What does one make of Freud? Enormous impact, voluminous writing, some penetrating observations mixed up with much nonsense. Compare him with Nietzsche and Marx he now appears a minor figure, more important for his influence on the culture, that the quality of his thought.
In The Interpretation of Dreams Freud quotes Friedrich Schiller:
The ground for your complaint seems to me to lie in the constraint imposed by your reason upon your imagination. I will make my idea more concrete by a simile. It seems a bad thing and detrimental to the creative work of the mind if Reason makes too close an examination of the ideas as they come pouring in – at the very gateway, as it were. Looked at in isolation, a thought may seem very trivial or very fantastic; but it may be made important by another thought that comes after it, and, in conjunction with other thoughts that may seem equally absurd, it may turn out to form a most effective link. Reason cannot form any opinion upon all this unless it retains the thought long enough to look at it in connection with the others. On the other hand, where there is a creative mind, Reason – so it seems to me – relaxes its watch upon the gates, and the ideas rush in pell-mell, and only then does it look them through and examine them in a mass. – You critics, or whatever else you may call yourselves, are ashamed or frightened of the momentary and transient extravagances which are to be found in all truly creative minds and whose longer or shorter duration distinguishes the thinking artist from the dreamer. You complain of your unfruitfulness because you reject too soon and discriminate too severely.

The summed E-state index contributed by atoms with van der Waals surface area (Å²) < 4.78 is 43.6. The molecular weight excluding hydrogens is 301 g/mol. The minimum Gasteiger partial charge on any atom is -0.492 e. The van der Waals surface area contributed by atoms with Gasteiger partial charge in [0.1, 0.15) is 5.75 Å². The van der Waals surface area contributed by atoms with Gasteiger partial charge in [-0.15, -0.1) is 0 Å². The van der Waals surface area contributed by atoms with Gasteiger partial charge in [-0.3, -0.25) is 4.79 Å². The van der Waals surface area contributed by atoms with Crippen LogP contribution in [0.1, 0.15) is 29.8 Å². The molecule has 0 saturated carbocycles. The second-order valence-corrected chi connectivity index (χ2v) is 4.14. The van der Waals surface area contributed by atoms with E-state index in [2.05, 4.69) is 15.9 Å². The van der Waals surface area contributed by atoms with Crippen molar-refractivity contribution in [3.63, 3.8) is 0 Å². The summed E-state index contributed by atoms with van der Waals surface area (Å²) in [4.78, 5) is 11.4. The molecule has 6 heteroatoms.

He analyses this insightful passage thus.
Nevertheless, what Schiller describes as a relaxation of the watch upon the gates of Reason, the adoption of an attitude of uncritical self-observation, is by no means difficult. Most of my patients achieve it after their first instructions. I myself can do so very completely, by the help of writing down my ideas as they occur to me. The amount of psychical energy by which it is possible to reduce critical activity and increase the intensity of self-observation varies considerably according to the subject on which one is trying to fix one’s attention.
Previously, leading up to the comparison with Schiller’s account, he had written:
The self-observer… need only take the trouble to suppress his critical faculty. If he succeeds in doing that, innumerable ideas come into his consciousness of which he could otherwise never have got hold. The material which is in this way freshly obtained for his self-perception makes it possible to interpret both his pathological ideas and his dream-structures.
Isn’t there a problem here? For Freud this procedure allows for the unearthing of all the material necessary to ‘decode’ a person’s mental state; and the origin of his illness. It suggests that these ideas are inside us always, but suppressed by our Reason – for if this ‘psychical’ material was not always present, it would not cause us harm. Once out, of course, it can be interpreted by the therapist.